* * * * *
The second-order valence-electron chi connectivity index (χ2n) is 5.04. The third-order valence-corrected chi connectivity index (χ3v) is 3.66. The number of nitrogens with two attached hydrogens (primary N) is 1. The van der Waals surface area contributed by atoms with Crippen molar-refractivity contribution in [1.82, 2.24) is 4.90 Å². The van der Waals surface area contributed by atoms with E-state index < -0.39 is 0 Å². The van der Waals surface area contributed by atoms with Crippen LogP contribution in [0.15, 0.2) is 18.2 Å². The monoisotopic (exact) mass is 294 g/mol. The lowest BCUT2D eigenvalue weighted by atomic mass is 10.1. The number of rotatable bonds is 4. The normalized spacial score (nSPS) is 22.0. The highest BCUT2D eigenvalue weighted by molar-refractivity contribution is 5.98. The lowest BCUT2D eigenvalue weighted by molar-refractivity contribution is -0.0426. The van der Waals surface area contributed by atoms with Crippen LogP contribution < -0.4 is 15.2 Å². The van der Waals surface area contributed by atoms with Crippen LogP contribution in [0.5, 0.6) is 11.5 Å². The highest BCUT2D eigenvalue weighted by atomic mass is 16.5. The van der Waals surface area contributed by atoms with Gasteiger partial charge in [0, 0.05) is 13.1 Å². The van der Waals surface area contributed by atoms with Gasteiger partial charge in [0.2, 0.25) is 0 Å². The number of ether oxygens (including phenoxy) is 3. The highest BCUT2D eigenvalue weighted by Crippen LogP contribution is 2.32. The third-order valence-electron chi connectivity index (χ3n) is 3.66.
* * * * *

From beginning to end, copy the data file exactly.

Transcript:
The second-order valence-electron chi connectivity index (χ2n) is 5.04. The third-order valence-corrected chi connectivity index (χ3v) is 3.66. The number of nitrogens with two attached hydrogens (primary N) is 1. The van der Waals surface area contributed by atoms with Crippen molar-refractivity contribution in [1.82, 2.24) is 4.90 Å². The van der Waals surface area contributed by atoms with E-state index < -0.39 is 0 Å². The van der Waals surface area contributed by atoms with Crippen LogP contribution in [0.15, 0.2) is 18.2 Å². The monoisotopic (exact) mass is 294 g/mol. The lowest BCUT2D eigenvalue weighted by atomic mass is 10.1. The number of rotatable bonds is 4. The normalized spacial score (nSPS) is 22.0. The highest BCUT2D eigenvalue weighted by molar-refractivity contribution is 5.98. The lowest BCUT2D eigenvalue weighted by molar-refractivity contribution is -0.0426. The van der Waals surface area contributed by atoms with Crippen LogP contribution < -0.4 is 15.2 Å². The van der Waals surface area contributed by atoms with Crippen LogP contribution in [0.5, 0.6) is 11.5 Å². The highest BCUT2D eigenvalue weighted by atomic mass is 16.5. The van der Waals surface area contributed by atoms with Gasteiger partial charge in [0, 0.05) is 13.1 Å². The van der Waals surface area contributed by atoms with Gasteiger partial charge in [0.2, 0.25) is 0 Å². The number of ether oxygens (including phenoxy) is 3. The highest BCUT2D eigenvalue weighted by Crippen LogP contribution is 2.32. The third-order valence-electron chi connectivity index (χ3n) is 3.66.